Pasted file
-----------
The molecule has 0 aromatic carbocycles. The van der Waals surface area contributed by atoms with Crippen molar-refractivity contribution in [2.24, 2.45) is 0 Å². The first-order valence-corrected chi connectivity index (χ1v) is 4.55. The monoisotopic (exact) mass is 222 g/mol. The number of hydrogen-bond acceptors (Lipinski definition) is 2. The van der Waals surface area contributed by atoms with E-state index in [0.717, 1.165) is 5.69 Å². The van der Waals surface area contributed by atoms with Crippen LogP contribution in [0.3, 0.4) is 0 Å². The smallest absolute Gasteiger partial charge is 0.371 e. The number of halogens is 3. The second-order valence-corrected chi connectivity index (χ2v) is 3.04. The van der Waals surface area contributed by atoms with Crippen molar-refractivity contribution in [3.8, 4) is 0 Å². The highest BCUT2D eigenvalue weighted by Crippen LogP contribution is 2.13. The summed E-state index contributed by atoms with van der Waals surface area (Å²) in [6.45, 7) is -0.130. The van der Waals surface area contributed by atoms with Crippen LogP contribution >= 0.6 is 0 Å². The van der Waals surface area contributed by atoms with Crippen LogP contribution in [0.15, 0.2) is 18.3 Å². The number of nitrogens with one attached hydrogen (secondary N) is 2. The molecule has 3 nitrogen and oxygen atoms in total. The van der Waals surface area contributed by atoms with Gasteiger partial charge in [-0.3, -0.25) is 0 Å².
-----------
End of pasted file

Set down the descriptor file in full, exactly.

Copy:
The molecule has 0 aromatic carbocycles. The van der Waals surface area contributed by atoms with Crippen molar-refractivity contribution in [2.24, 2.45) is 0 Å². The first-order valence-corrected chi connectivity index (χ1v) is 4.55. The monoisotopic (exact) mass is 222 g/mol. The number of hydrogen-bond acceptors (Lipinski definition) is 2. The van der Waals surface area contributed by atoms with E-state index in [0.717, 1.165) is 5.69 Å². The van der Waals surface area contributed by atoms with Crippen LogP contribution in [0.3, 0.4) is 0 Å². The smallest absolute Gasteiger partial charge is 0.371 e. The number of halogens is 3. The second-order valence-corrected chi connectivity index (χ2v) is 3.04. The van der Waals surface area contributed by atoms with Crippen molar-refractivity contribution in [3.8, 4) is 0 Å². The highest BCUT2D eigenvalue weighted by Crippen LogP contribution is 2.13. The summed E-state index contributed by atoms with van der Waals surface area (Å²) in [6.45, 7) is -0.130. The van der Waals surface area contributed by atoms with Crippen LogP contribution >= 0.6 is 0 Å². The van der Waals surface area contributed by atoms with Crippen LogP contribution in [0.15, 0.2) is 18.3 Å². The number of nitrogens with one attached hydrogen (secondary N) is 2. The molecule has 3 nitrogen and oxygen atoms in total. The van der Waals surface area contributed by atoms with Gasteiger partial charge in [-0.3, -0.25) is 0 Å².